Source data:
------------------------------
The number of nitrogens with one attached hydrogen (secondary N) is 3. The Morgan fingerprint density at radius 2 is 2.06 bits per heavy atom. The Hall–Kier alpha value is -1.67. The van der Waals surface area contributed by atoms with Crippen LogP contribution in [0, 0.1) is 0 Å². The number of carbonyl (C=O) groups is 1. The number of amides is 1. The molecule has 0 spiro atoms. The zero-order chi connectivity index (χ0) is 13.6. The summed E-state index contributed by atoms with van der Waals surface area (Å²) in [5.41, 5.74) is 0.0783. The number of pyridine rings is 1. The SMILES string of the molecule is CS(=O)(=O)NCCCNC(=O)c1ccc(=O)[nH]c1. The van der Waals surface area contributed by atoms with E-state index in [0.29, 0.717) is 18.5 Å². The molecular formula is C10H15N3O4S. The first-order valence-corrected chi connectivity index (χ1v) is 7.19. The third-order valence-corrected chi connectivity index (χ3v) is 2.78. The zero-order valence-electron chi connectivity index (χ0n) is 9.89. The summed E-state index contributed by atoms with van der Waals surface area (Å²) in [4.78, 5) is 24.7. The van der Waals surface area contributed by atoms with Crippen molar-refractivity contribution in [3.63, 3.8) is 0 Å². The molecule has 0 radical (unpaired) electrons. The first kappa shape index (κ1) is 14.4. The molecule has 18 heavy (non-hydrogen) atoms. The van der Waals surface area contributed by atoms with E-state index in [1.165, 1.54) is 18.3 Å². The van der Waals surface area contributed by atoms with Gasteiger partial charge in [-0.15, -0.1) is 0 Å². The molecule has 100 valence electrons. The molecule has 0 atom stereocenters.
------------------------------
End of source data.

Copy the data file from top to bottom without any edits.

The number of nitrogens with one attached hydrogen (secondary N) is 3. The Morgan fingerprint density at radius 2 is 2.06 bits per heavy atom. The Hall–Kier alpha value is -1.67. The van der Waals surface area contributed by atoms with Crippen LogP contribution in [0, 0.1) is 0 Å². The number of carbonyl (C=O) groups is 1. The number of amides is 1. The molecule has 0 spiro atoms. The zero-order chi connectivity index (χ0) is 13.6. The summed E-state index contributed by atoms with van der Waals surface area (Å²) in [5.41, 5.74) is 0.0783. The number of pyridine rings is 1. The SMILES string of the molecule is CS(=O)(=O)NCCCNC(=O)c1ccc(=O)[nH]c1. The van der Waals surface area contributed by atoms with E-state index in [0.29, 0.717) is 18.5 Å². The molecular formula is C10H15N3O4S. The first-order valence-corrected chi connectivity index (χ1v) is 7.19. The third-order valence-corrected chi connectivity index (χ3v) is 2.78. The zero-order valence-electron chi connectivity index (χ0n) is 9.89. The summed E-state index contributed by atoms with van der Waals surface area (Å²) in [4.78, 5) is 24.7. The van der Waals surface area contributed by atoms with Crippen molar-refractivity contribution in [3.63, 3.8) is 0 Å². The molecule has 0 radical (unpaired) electrons. The first kappa shape index (κ1) is 14.4. The molecule has 18 heavy (non-hydrogen) atoms. The van der Waals surface area contributed by atoms with E-state index in [1.165, 1.54) is 18.3 Å². The van der Waals surface area contributed by atoms with Gasteiger partial charge in [-0.15, -0.1) is 0 Å². The molecule has 100 valence electrons. The molecule has 0 atom stereocenters.